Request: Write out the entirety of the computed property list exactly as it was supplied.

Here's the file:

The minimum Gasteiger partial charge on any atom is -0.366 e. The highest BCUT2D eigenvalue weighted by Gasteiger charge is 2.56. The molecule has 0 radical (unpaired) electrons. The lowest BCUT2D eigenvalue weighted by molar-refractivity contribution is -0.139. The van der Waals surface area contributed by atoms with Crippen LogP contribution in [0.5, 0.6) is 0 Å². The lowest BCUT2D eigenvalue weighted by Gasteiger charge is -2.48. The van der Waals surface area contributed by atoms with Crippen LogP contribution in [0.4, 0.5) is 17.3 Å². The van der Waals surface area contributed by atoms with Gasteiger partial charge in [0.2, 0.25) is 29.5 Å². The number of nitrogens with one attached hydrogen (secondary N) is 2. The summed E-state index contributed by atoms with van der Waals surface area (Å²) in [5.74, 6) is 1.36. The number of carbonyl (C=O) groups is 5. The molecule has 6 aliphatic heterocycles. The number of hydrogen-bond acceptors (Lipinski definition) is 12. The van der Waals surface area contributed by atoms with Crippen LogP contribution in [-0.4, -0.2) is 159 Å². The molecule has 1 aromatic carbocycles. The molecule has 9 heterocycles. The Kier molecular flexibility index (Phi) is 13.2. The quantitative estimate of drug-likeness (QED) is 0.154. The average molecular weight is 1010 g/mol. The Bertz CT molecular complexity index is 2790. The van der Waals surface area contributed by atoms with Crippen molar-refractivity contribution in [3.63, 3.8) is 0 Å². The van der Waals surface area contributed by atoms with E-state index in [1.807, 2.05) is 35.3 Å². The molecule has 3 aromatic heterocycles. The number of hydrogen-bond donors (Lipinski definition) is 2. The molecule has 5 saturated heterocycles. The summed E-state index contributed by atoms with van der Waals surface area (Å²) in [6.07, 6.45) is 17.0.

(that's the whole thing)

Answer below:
The minimum Gasteiger partial charge on any atom is -0.366 e. The highest BCUT2D eigenvalue weighted by Gasteiger charge is 2.56. The molecule has 0 radical (unpaired) electrons. The lowest BCUT2D eigenvalue weighted by molar-refractivity contribution is -0.139. The van der Waals surface area contributed by atoms with Crippen LogP contribution in [0.5, 0.6) is 0 Å². The lowest BCUT2D eigenvalue weighted by Gasteiger charge is -2.48. The van der Waals surface area contributed by atoms with Crippen LogP contribution in [0.4, 0.5) is 17.3 Å². The van der Waals surface area contributed by atoms with Gasteiger partial charge in [0.2, 0.25) is 29.5 Å². The number of nitrogens with one attached hydrogen (secondary N) is 2. The summed E-state index contributed by atoms with van der Waals surface area (Å²) in [5.74, 6) is 1.36. The number of carbonyl (C=O) groups is 5. The molecule has 6 aliphatic heterocycles. The number of hydrogen-bond acceptors (Lipinski definition) is 12. The van der Waals surface area contributed by atoms with Crippen LogP contribution in [-0.4, -0.2) is 159 Å². The molecule has 1 aromatic carbocycles. The molecule has 9 heterocycles. The Kier molecular flexibility index (Phi) is 13.2. The quantitative estimate of drug-likeness (QED) is 0.154. The average molecular weight is 1010 g/mol. The Bertz CT molecular complexity index is 2790. The van der Waals surface area contributed by atoms with Crippen molar-refractivity contribution in [3.63, 3.8) is 0 Å². The van der Waals surface area contributed by atoms with E-state index in [1.807, 2.05) is 35.3 Å². The molecule has 3 aromatic heterocycles. The number of hydrogen-bond donors (Lipinski definition) is 2. The molecule has 5 saturated heterocycles. The summed E-state index contributed by atoms with van der Waals surface area (Å²) in [6.07, 6.45) is 17.0.